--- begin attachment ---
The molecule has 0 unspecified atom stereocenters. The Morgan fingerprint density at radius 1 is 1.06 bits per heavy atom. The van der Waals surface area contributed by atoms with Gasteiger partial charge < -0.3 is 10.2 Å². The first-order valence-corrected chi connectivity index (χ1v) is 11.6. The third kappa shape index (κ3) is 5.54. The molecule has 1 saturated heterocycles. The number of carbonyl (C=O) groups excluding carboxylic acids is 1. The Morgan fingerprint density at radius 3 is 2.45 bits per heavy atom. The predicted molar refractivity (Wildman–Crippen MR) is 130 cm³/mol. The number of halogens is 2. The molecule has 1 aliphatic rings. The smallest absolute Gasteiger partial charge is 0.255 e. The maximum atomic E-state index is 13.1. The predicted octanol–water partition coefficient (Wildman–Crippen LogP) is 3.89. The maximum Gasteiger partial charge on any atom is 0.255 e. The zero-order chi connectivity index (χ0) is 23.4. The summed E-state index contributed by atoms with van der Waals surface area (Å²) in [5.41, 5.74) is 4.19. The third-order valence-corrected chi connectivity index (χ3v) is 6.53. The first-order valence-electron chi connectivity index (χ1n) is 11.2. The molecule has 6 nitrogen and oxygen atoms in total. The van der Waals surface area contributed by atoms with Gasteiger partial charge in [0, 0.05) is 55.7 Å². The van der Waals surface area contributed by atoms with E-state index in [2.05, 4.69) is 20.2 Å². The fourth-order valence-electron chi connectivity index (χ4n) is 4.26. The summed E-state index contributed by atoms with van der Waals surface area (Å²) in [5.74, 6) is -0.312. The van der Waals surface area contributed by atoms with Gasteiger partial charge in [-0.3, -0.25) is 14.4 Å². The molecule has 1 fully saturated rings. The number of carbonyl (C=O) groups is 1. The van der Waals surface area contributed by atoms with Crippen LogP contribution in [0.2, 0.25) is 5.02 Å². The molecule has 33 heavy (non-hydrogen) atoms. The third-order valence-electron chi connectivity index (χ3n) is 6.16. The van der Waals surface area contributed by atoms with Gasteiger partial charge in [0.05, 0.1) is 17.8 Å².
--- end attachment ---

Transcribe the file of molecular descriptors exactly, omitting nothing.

The molecule has 0 unspecified atom stereocenters. The Morgan fingerprint density at radius 1 is 1.06 bits per heavy atom. The van der Waals surface area contributed by atoms with Gasteiger partial charge < -0.3 is 10.2 Å². The first-order valence-corrected chi connectivity index (χ1v) is 11.6. The third kappa shape index (κ3) is 5.54. The molecule has 1 saturated heterocycles. The number of carbonyl (C=O) groups excluding carboxylic acids is 1. The Morgan fingerprint density at radius 3 is 2.45 bits per heavy atom. The predicted molar refractivity (Wildman–Crippen MR) is 130 cm³/mol. The number of halogens is 2. The molecule has 1 aliphatic rings. The smallest absolute Gasteiger partial charge is 0.255 e. The maximum atomic E-state index is 13.1. The predicted octanol–water partition coefficient (Wildman–Crippen LogP) is 3.89. The maximum Gasteiger partial charge on any atom is 0.255 e. The zero-order chi connectivity index (χ0) is 23.4. The summed E-state index contributed by atoms with van der Waals surface area (Å²) in [5.41, 5.74) is 4.19. The third-order valence-corrected chi connectivity index (χ3v) is 6.53. The first-order valence-electron chi connectivity index (χ1n) is 11.2. The molecule has 6 nitrogen and oxygen atoms in total. The van der Waals surface area contributed by atoms with Gasteiger partial charge in [0, 0.05) is 55.7 Å². The van der Waals surface area contributed by atoms with E-state index in [2.05, 4.69) is 20.2 Å². The fourth-order valence-electron chi connectivity index (χ4n) is 4.26. The summed E-state index contributed by atoms with van der Waals surface area (Å²) in [5.74, 6) is -0.312. The van der Waals surface area contributed by atoms with Gasteiger partial charge in [-0.3, -0.25) is 14.4 Å². The molecule has 1 fully saturated rings. The number of carbonyl (C=O) groups is 1. The van der Waals surface area contributed by atoms with Crippen LogP contribution in [0.2, 0.25) is 5.02 Å². The molecule has 33 heavy (non-hydrogen) atoms. The third-order valence-electron chi connectivity index (χ3n) is 6.16. The van der Waals surface area contributed by atoms with Gasteiger partial charge in [0.05, 0.1) is 17.8 Å².